The acceleration of a chemical reaction in solution by the addition of a surfactant at a concentration higher than its critical micelle concentration so that the reaction can proceed in the environment of surfactant aggregates (micelles). (Rate enhancements may be due, for example, to higher concentration of the reactants in that environment, more favourable orientation and solvation of the species, or enhanced rate constants in the micellar pseudophase of the surfactant aggregate.) Micelle formation can also lead to a decreased reaction rate. See also catalyst.
Surfactants in solution are often association colloids, that is, they tend to form aggregates of colloidal dimensions, which exist in equilibrium with the molecules or ions from which they are formed. Such aggregates are termed micelles. See also inverted micelle. IUPAC MANUAL APPENDIX II (1972).
The dependence of an initial rate of reaction upon the concentration of a substrate S that is present in large excess over the concentration of an enzyme or other catalyst (or reagent) E with the appearance of saturation behaviour following the Michaelis-Menten equation,
where v is the observed initial rate, V is its limiting value at substrate saturation (i.e., [S] >> Km), and Km the substrate concentration when v = V/2. The definition is experimental, i.e., it applies to any reaction that follows an equation of this general form. The symbols Vma or vma are sometimes used for V.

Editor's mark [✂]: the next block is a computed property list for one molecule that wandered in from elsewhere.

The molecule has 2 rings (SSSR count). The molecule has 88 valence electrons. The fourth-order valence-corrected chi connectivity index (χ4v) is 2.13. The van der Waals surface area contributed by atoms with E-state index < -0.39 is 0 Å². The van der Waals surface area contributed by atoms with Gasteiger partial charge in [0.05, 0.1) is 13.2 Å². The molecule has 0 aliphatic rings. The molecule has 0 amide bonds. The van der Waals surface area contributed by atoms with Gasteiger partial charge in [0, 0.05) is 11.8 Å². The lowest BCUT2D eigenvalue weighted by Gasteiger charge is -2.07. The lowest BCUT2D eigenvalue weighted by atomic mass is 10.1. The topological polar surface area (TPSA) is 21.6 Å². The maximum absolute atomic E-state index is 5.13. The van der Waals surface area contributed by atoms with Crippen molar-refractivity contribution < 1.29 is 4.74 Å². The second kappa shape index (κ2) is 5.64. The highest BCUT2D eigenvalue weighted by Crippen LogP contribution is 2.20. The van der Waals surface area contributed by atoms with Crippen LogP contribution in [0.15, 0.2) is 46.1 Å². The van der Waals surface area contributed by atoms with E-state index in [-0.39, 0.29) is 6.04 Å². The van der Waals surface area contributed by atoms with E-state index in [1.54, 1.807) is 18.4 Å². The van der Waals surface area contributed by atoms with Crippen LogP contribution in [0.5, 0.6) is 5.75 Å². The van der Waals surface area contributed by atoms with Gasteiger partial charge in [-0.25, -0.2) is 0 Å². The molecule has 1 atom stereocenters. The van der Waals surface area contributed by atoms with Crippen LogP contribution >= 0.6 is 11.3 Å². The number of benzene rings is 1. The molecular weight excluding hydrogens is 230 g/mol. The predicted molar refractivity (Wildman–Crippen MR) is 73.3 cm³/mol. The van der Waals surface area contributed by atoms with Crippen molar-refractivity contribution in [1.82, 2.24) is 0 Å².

The parameters V and Km (the "Michaelis constant") of the equation can be evaluated from the slope and intercept of a linear plot of v-1 against [S]-1 (a "Lineweaver-Burk plot") or from slope and intercept of a linear plot of v against h/[S] ("Eadie-Hofstee plot").
A Michaelis-Menten equation is also applicable to the condition where E is present in large excess, in which case the concentration [E] appears in the equation instead of [S].
The term has sometimes been used to describe reactions that proceed according to the scheme
in which case Km = (k-1 + kcat)/k1 (Briggs-Haldane conditions). It has more usually been applied only to the special case in which k-1 >> kcat and Km = k-1/k1 = Ks; in this case Km is a true dissociation constant (Michaelis-Menten conditions). See also rate-determining step.
microscopic chemical event
See chemical reaction, molecularity.
microscopic diffusion control (encounter control)
The observable consequence of the limitation that the rate of a bimolecular chemical reaction in a homogeneous medium cannot exceed the rate of encounter of the reacting molecular entities.